Dave Jones Quintet at Black Mountain Jazz

The Welsh pianist led his quintet in arrangements of compositions by the former Miles Davis saxophonist Kenny Garrett

Arranging Kenny Garrett: the Dave Jones Quintet (left to right) - Ben Waghorn, Andy Hague, Ryan Thrupp, Ashley John Long and Dave Jones. Photo by Kasia Ociepa

Repertoire jazz bands have saluted the writing of many leading figures over the years, among them Ellington, Dameron and Mingus. Alto saxophonist Kenny Garrett might not seem an obvious composer to add to the list, but trumpeter Andy Hague has been arranging Kenny Garrett’s writing and firing pianist Dave Jones’ enthusiasm for it. Jones, a Garrett admirer, describes Garrett’s tunes as “accessible with lots of jazz content”, which is more than fair comment and doesn’t understate the case.

Jones’s current quintet of himself, Hague (doubling flugelhorn), Ben Waghorn (tenor saxophone), Ashley John Long (bass) and Ryan Thrupp (drum kit) has just recorded a Garrett/Hague miscellany at Pizza Express in London and are embarked on a short tour, called A Hole In One (from the Garrett album Happy People), to promote the resultant album of the same name. Some of the Garrett material has also been performed by a Jones quartet with Thrupp, Hague the sole horn, and bass duties shared among Long, Chris Jones, and Nick Kacal. The last two have also been quintet players. Hague drums too, but not in the quintet.

Garrett is a post-bop stylist who served apprenticeship with Duke Ellington and performed with Art Blakey, Freddie Hubbard, Woody Shaw and, most prominently, Miles Davis. He’s made 17 discs, one of the most popular being his eighth studio album, Songbook, which featured him in a quartet setting with Jeff “Tain” Watts (drums), Kenny Kirkland (piano) and Nat Reeves (bass). Jones is a big Kirkland fan.

Hague’s arrangements turn Garrett’s predominantly quartet formats into quintet shape, with the two horns carrying the tunes. They were smartly turned out at the Melville Centre in Abergavenny, with Hague recognising and taking account of Garrett’s percussive sax style. Thrupp, a drummer who at once latches on to a chart’s essential rhythm, gave extra bounce.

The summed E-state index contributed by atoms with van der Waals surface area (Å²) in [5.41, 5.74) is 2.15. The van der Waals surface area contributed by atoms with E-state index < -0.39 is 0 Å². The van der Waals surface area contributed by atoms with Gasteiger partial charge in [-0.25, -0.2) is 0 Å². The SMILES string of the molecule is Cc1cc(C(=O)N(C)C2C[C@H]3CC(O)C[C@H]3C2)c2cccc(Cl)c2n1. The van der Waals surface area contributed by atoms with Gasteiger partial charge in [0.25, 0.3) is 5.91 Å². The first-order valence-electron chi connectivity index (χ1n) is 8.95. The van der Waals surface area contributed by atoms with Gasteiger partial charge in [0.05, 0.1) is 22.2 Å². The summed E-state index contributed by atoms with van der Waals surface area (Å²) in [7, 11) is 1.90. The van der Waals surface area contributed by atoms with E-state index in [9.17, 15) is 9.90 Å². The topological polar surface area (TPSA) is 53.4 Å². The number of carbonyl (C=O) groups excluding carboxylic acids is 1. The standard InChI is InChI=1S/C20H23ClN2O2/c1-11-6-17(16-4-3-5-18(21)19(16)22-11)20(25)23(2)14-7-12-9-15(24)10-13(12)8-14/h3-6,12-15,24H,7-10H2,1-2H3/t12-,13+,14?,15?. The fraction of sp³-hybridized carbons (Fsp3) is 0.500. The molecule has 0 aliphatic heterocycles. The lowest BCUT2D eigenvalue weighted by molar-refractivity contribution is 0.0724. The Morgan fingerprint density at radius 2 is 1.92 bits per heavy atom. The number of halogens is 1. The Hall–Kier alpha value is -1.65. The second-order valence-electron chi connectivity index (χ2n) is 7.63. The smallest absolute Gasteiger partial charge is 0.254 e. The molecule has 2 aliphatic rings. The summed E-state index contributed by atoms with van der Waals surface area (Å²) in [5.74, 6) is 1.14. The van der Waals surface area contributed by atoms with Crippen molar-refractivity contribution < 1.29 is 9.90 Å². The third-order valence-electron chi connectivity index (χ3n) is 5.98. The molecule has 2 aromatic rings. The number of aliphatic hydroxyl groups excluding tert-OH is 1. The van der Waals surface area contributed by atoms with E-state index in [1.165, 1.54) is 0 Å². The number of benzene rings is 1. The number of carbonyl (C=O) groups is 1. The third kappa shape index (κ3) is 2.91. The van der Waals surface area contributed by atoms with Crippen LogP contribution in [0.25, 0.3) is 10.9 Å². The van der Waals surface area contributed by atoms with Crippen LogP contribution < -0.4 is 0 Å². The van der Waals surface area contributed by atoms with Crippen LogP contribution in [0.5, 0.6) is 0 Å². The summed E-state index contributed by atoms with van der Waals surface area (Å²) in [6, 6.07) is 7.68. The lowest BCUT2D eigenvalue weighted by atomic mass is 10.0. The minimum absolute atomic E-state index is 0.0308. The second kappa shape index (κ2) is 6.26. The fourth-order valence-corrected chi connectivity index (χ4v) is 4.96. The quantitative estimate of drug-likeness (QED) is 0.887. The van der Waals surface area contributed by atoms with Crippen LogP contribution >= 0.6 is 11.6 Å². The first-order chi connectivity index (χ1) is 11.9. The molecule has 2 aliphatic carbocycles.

The length of solos everywhere was just right and the horn duetting crisp and inventive, sometimes in tail-end choruses dissolving into individual and tasteful free impro. There was just enough three-way trading between Thrupp and the horns, as on Now (from the album Beyond The Wall), not to make things too predictable, and Long’s finger-blurring visits to the higher registers of the bass contrasted nicely with his solid and deep-delving swing, especially when the band shifted straight into fifth gear, as on Chief Blackwater (from the album Standard Of Language).

Jones was always the steadying influence with his sophisticated but emphatic figurations across the keyboard, and it found respite in She Waits For The New Sun (from Songbook), a ballad that also featured Long’s affecting lyricism. Thrupp distilled the dance essence of Happy People (from the eponymous album) in a solo that was as quietly exploratory as it was explosive. But most of all, though not unexpected, the solo contributions of Waghorn and Hague illustrated the potential of Garrett’s melodious themes, not least in the catchy-tricky Hargrove (from Sounds From The Ancestors).

Further tour dates: 10 March, 2023 – Birmingham Jazz at 1000 Trades. 16 March, 2023 – Narberth Jazz.

The Dave Jones Quintet plays The Music of Kenny Garrett. Black Mountain Jazz at the Melville Centre, Abergavenny, 26 February 2023